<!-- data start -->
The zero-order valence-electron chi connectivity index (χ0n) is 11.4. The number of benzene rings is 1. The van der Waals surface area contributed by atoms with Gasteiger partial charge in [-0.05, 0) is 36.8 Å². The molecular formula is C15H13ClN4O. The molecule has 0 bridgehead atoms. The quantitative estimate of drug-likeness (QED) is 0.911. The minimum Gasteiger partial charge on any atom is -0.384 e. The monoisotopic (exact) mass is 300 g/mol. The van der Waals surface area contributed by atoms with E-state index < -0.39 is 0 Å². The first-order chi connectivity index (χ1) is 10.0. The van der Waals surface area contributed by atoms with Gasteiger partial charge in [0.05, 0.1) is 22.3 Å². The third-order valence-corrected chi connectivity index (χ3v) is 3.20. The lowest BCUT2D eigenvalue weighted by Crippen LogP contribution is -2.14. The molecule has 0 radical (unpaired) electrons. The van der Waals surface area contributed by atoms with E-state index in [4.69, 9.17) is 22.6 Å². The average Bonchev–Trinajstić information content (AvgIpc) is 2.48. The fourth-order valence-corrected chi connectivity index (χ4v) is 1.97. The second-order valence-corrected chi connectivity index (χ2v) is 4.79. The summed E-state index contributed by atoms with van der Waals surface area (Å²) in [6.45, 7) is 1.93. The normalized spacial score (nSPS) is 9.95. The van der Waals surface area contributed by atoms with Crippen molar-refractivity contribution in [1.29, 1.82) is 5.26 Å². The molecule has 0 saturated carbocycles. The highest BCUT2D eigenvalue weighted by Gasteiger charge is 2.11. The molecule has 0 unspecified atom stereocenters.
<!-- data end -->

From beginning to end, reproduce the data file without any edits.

The zero-order valence-electron chi connectivity index (χ0n) is 11.4. The number of benzene rings is 1. The van der Waals surface area contributed by atoms with Gasteiger partial charge in [-0.05, 0) is 36.8 Å². The molecular formula is C15H13ClN4O. The molecule has 0 bridgehead atoms. The quantitative estimate of drug-likeness (QED) is 0.911. The minimum Gasteiger partial charge on any atom is -0.384 e. The monoisotopic (exact) mass is 300 g/mol. The van der Waals surface area contributed by atoms with E-state index < -0.39 is 0 Å². The first-order chi connectivity index (χ1) is 10.0. The van der Waals surface area contributed by atoms with Gasteiger partial charge in [0.05, 0.1) is 22.3 Å². The third-order valence-corrected chi connectivity index (χ3v) is 3.20. The lowest BCUT2D eigenvalue weighted by Crippen LogP contribution is -2.14. The molecule has 0 radical (unpaired) electrons. The van der Waals surface area contributed by atoms with E-state index in [4.69, 9.17) is 22.6 Å². The average Bonchev–Trinajstić information content (AvgIpc) is 2.48. The fourth-order valence-corrected chi connectivity index (χ4v) is 1.97. The second-order valence-corrected chi connectivity index (χ2v) is 4.79. The summed E-state index contributed by atoms with van der Waals surface area (Å²) in [6.45, 7) is 1.93. The normalized spacial score (nSPS) is 9.95. The van der Waals surface area contributed by atoms with Crippen molar-refractivity contribution in [1.29, 1.82) is 5.26 Å². The molecule has 0 saturated carbocycles. The highest BCUT2D eigenvalue weighted by Gasteiger charge is 2.11. The molecule has 0 unspecified atom stereocenters.